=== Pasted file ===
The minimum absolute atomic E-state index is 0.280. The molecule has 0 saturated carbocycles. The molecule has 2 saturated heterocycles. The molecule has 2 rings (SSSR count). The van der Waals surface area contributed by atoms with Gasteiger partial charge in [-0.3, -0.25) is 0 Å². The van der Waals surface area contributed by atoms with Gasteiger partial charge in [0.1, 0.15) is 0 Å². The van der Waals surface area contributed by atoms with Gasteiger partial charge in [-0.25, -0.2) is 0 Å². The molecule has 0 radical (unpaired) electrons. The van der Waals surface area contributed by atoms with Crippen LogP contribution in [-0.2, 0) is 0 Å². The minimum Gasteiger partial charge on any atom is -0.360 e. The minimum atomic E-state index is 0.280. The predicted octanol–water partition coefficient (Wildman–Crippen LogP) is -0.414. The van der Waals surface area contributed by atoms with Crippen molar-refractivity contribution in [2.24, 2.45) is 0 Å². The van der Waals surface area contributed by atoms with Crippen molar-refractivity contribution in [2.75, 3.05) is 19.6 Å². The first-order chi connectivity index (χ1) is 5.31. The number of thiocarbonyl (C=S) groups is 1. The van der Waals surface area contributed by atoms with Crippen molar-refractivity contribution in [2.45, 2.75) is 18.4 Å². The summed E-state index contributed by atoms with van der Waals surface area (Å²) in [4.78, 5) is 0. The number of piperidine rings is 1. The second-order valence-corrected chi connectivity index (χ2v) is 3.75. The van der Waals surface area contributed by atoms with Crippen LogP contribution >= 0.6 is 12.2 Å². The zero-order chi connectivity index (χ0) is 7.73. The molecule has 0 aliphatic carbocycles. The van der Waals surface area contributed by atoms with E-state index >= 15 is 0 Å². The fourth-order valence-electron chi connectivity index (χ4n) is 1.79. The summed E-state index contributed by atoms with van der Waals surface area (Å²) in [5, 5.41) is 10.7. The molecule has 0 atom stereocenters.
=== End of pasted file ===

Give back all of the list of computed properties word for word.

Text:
The minimum absolute atomic E-state index is 0.280. The molecule has 0 saturated carbocycles. The molecule has 2 saturated heterocycles. The molecule has 2 rings (SSSR count). The van der Waals surface area contributed by atoms with Gasteiger partial charge in [-0.3, -0.25) is 0 Å². The van der Waals surface area contributed by atoms with Gasteiger partial charge in [0.1, 0.15) is 0 Å². The van der Waals surface area contributed by atoms with Gasteiger partial charge in [-0.25, -0.2) is 0 Å². The molecule has 0 radical (unpaired) electrons. The van der Waals surface area contributed by atoms with Crippen LogP contribution in [-0.2, 0) is 0 Å². The minimum Gasteiger partial charge on any atom is -0.360 e. The minimum atomic E-state index is 0.280. The predicted octanol–water partition coefficient (Wildman–Crippen LogP) is -0.414. The van der Waals surface area contributed by atoms with Crippen molar-refractivity contribution in [2.24, 2.45) is 0 Å². The van der Waals surface area contributed by atoms with Crippen molar-refractivity contribution in [2.75, 3.05) is 19.6 Å². The first-order chi connectivity index (χ1) is 5.31. The number of thiocarbonyl (C=S) groups is 1. The van der Waals surface area contributed by atoms with Crippen molar-refractivity contribution in [2.45, 2.75) is 18.4 Å². The summed E-state index contributed by atoms with van der Waals surface area (Å²) in [4.78, 5) is 0. The number of piperidine rings is 1. The second-order valence-corrected chi connectivity index (χ2v) is 3.75. The van der Waals surface area contributed by atoms with Crippen LogP contribution >= 0.6 is 12.2 Å². The zero-order chi connectivity index (χ0) is 7.73. The molecule has 0 aliphatic carbocycles. The van der Waals surface area contributed by atoms with E-state index >= 15 is 0 Å². The fourth-order valence-electron chi connectivity index (χ4n) is 1.79. The summed E-state index contributed by atoms with van der Waals surface area (Å²) in [5, 5.41) is 10.7. The molecule has 0 atom stereocenters.